The laws regarding disability benefits seem to be changing every year, and although the foundation of the laws remain the same, your payment benefit amounts tend to change with each passing year. To help you get a better understanding of the disability benefits available to you after a work injury, we’re going to take a look at the four main types of benefits in Minnesota, and the current maximum payments as of November 2019.
The Four Types Of Disability Benefits In Minnesota
Here’s a look at the four types of disability benefits available to injured Minnesota workers:
Temporary Partial Disability – We’ll start with the least impactful type of injury, the temporary partial disability. This type of injury means you are able to work in a limited capacity while you’re recovering, and you’re eventually expected to make a full recovery. Minnesota sets compensation for temporary partial disability at two-thirds of the difference between your normal pay and your current modified earnings. You are entitled to receive this payment for a maximum of 225 weeks, or until you can return in a full capacity.
Temporary Total Disability – A step up from TPD benefits are TTD benefits, and that stands for total temporary disability benefits. This means you’re unable to return to work, even in a partial capacity, but you are expected to make a partial or full recovery at some point. While you’re away from work and recovering, you are entitled to collect TTD benefits, which pay two-thirds of an employee’s average weekly wage. The maximum amount you’re entitled to receive is the state average weekly wage, which as of 2019 is $1,112.00 a week. You’re typically entitled to these benefits for a maximum of 130 weeks, or until you can return in a partial or full capacity, although some exceptions may apply.
Permanent Partial Disability – PPD benefits are designed to assist workers who suffer a permanent disability as a result of a work injury. They will never fully recover from the injury, in that it is permanent, but it only partially affects their ability to work, meaning they can return to work in a limited or modified capacity. For example, if you lost two fingers on the job, you could return to a number of jobs, but you would never fully recover from that injury. The more severe the injury, the higher the PPD benefits you’re entitled to receive. How much money you are entitled to receive is based on your disability rating, which is determined by a medical professional before putting that rating in a state provided formula.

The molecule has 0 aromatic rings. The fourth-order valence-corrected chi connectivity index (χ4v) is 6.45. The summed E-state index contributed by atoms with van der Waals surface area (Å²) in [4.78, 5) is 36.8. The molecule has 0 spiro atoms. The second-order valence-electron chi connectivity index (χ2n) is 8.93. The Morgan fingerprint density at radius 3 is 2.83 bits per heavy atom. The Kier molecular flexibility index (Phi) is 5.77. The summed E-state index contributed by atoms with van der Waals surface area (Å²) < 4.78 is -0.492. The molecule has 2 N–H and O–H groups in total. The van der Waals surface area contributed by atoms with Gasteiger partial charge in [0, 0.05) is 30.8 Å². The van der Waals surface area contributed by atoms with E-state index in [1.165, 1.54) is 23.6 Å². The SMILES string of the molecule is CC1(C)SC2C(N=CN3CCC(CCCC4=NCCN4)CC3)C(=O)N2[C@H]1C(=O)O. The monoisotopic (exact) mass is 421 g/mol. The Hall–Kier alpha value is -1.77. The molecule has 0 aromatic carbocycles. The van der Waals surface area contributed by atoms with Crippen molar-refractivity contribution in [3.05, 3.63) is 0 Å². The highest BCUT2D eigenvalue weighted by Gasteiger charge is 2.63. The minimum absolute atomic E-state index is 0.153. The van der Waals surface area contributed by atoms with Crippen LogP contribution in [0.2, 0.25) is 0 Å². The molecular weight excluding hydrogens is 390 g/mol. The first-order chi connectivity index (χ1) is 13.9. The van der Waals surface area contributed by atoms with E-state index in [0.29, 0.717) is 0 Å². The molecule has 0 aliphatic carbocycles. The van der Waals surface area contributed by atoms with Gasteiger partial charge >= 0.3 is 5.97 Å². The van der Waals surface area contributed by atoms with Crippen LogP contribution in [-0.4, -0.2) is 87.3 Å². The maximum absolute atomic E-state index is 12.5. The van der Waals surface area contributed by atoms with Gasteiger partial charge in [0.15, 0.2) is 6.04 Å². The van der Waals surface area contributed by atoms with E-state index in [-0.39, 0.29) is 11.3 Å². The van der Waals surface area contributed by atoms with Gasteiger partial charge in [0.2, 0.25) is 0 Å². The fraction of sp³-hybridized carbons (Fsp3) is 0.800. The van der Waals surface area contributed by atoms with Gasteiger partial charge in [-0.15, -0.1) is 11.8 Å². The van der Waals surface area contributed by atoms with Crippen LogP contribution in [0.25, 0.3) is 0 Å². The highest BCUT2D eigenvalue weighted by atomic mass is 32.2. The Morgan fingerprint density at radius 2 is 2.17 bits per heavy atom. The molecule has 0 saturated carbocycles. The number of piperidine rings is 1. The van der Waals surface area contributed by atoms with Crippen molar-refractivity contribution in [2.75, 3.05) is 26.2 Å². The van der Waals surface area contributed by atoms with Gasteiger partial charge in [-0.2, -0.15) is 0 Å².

Permanent Total Disability – If an injury is so severe that an employee cannot ever obtain gainful employment due to his or her disability, they can apply for permanent total disability benefits. PTD benefits are paid at two-thirds of the employee’s average weekly wage, with a maximum again set by the state average weekly wage, which noted above is $1,112.00 per week. PTD benefits continue until the person reaches the age of 67, which is considered the worker’s presumed retirement date, but this too can be challenged with the help of a lawyer.
For more insights, or for assistance filing for any of these types of disability, reach out to the team at Hey Workers today.